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German army problems ‘dramatically bad’, report says

A CH-53 heafy-lift transport helicopter of the German armed forces Bundeswehr operates in the context of an informative educational practice "Land Operation Exercise 2017" at the military training area in Munster, northern Germany.Image copyright

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Germany has for years struggled to modernise its military

Shortfalls in the German army’s personnel and equipment are “dramatically” hindering its readiness for combat, according to a new report.

No submarines or large transport planes were available for deployment at the end of last year, the report says.

It also points to failures in planning and leadership that have exacerbated existing problems in the military.

The report was published by the parliamentary commissioner for the armed forces, Hans-Peter Bartels.

“The army’s readiness to deploy has not improved in recent years, but instead has got even worse,” Mr Bartels told reporters at a press conference in Berlin.

“At the end of the year six out of six submarines were not in use. At times, not one of the 14 Airbus A-400M could fly,” he said.

Mr Bartels said all of the vehicles were being repaired at the time of the report.

The condition of the military’s fleet of fighter planes, tanks, helicopters and ships is described as “dramatically bad”. The report also says a lack of spare parts and outdated equipment has left “big gaps” in the armed forces.

It notes that thousands positions for officers were vacant, resulting in a lack of adequate leadership.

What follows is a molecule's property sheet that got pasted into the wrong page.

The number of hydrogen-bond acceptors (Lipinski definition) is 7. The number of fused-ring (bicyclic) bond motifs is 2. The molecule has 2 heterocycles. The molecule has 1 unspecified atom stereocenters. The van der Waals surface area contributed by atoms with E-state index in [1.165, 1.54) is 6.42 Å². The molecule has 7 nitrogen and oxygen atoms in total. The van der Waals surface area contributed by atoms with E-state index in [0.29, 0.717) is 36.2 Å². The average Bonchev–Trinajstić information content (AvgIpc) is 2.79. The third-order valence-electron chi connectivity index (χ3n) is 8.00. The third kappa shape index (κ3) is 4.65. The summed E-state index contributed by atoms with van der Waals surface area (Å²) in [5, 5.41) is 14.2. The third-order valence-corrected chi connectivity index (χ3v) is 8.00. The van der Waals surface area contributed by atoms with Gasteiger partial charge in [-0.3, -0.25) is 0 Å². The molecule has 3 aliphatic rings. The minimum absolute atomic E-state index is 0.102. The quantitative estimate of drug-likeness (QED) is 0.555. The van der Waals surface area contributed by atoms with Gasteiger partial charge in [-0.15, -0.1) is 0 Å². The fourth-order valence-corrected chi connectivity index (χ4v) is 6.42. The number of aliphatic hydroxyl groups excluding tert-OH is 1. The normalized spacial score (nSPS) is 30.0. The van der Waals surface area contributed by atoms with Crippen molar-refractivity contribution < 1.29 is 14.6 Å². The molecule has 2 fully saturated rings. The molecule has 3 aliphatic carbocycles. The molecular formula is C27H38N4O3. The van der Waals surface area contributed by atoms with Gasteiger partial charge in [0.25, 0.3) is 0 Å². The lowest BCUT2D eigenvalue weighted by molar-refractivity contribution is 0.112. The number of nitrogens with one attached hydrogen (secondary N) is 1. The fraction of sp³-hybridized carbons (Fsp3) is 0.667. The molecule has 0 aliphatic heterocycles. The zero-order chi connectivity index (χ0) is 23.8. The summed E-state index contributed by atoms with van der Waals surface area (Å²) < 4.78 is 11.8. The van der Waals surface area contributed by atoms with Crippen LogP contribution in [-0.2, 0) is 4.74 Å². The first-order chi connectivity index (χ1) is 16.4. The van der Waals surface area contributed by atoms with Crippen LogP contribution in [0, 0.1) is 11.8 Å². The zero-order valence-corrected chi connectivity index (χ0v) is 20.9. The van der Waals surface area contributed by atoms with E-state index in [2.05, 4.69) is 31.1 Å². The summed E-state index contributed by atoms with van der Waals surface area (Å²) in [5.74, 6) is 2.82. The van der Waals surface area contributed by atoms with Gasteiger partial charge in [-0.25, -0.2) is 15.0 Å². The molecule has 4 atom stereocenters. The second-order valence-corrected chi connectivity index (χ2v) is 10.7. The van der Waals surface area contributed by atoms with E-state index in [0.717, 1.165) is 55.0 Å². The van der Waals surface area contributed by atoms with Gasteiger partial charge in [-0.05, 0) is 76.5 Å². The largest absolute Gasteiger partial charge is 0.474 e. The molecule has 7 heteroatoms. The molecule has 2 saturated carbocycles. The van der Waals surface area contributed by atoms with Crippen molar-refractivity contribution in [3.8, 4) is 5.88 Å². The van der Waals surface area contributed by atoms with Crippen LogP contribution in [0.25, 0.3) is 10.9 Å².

The report calls on the government to pursue reforms “with greater urgency” and increase the defence budget.

Germany spent €37bn ($45bn; £33) in 2017 on defence – about 1.2% of GDP, well short of the Nato target of 2%.

The issue of defence spending did not play a major part in recent coalition talks, but Chancellor Angela Merkel has pledged to meet the 2% spending target by 2024.

“We will make the best possible equipment, training and support available to our soldiers,” Ms Merkel said earlier this year.

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Hans-Peter Bartels said reforms of the armed forces needed to be stepped up

On Monday, a Nato diplomat told Reuters news agency that “German readiness levels are a serious concern”.

Germany has for years struggled to modernise its military as it becomes more involved in Nato operations. It scrapped conscription to become a professional army seven years ago, but in 2016 said it was considering a form of national service for civil defence.

Recurrent funding issues have been highly embarrassing. In 2014, it was revealed that tank commanders had covered up their lack of machine guns by using broomsticks painted black during a Nato exercise.

Other Nato members have also started to increase defence spending. The alliance faces a range of security challenges, including the Islamist insurgencies in the Middle East and Africa.

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